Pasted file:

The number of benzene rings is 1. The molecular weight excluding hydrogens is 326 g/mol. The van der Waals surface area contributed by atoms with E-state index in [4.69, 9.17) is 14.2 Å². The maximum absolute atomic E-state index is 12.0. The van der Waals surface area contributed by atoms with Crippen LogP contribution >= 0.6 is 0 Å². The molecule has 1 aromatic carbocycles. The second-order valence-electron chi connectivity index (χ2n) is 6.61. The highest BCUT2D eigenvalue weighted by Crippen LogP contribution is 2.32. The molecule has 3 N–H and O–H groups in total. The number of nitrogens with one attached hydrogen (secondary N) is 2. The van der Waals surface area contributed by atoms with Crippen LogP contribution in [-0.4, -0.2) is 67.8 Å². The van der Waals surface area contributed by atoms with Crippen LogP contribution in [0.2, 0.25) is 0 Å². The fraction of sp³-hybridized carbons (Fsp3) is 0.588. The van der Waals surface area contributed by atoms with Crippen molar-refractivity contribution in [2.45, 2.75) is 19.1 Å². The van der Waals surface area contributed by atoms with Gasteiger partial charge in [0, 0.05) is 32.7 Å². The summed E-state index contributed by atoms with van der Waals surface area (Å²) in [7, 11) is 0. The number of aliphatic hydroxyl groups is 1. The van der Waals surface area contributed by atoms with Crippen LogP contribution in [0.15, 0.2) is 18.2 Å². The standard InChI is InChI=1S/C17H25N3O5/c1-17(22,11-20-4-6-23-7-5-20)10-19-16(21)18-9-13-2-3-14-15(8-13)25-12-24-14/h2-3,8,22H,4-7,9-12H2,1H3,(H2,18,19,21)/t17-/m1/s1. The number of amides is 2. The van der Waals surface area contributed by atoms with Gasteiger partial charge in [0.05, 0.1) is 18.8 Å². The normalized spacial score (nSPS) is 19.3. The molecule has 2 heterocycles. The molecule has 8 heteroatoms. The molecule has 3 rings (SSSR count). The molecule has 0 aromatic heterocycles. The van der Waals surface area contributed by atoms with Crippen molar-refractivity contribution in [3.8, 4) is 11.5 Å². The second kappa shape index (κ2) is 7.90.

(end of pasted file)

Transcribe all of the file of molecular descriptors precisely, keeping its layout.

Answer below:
The number of benzene rings is 1. The molecular weight excluding hydrogens is 326 g/mol. The van der Waals surface area contributed by atoms with E-state index in [4.69, 9.17) is 14.2 Å². The maximum absolute atomic E-state index is 12.0. The van der Waals surface area contributed by atoms with Crippen LogP contribution >= 0.6 is 0 Å². The molecule has 1 aromatic carbocycles. The second-order valence-electron chi connectivity index (χ2n) is 6.61. The highest BCUT2D eigenvalue weighted by Crippen LogP contribution is 2.32. The molecule has 3 N–H and O–H groups in total. The number of nitrogens with one attached hydrogen (secondary N) is 2. The van der Waals surface area contributed by atoms with Crippen LogP contribution in [-0.4, -0.2) is 67.8 Å². The van der Waals surface area contributed by atoms with Crippen LogP contribution in [0.2, 0.25) is 0 Å². The fraction of sp³-hybridized carbons (Fsp3) is 0.588. The van der Waals surface area contributed by atoms with Crippen molar-refractivity contribution in [2.45, 2.75) is 19.1 Å². The van der Waals surface area contributed by atoms with Gasteiger partial charge in [0, 0.05) is 32.7 Å². The summed E-state index contributed by atoms with van der Waals surface area (Å²) in [7, 11) is 0. The number of aliphatic hydroxyl groups is 1. The van der Waals surface area contributed by atoms with Crippen LogP contribution in [0.15, 0.2) is 18.2 Å². The standard InChI is InChI=1S/C17H25N3O5/c1-17(22,11-20-4-6-23-7-5-20)10-19-16(21)18-9-13-2-3-14-15(8-13)25-12-24-14/h2-3,8,22H,4-7,9-12H2,1H3,(H2,18,19,21)/t17-/m1/s1. The number of amides is 2. The van der Waals surface area contributed by atoms with Gasteiger partial charge in [0.05, 0.1) is 18.8 Å². The normalized spacial score (nSPS) is 19.3. The molecule has 2 heterocycles. The molecule has 8 heteroatoms. The molecule has 3 rings (SSSR count). The molecule has 0 aromatic heterocycles. The van der Waals surface area contributed by atoms with Crippen molar-refractivity contribution in [3.8, 4) is 11.5 Å². The second kappa shape index (κ2) is 7.90.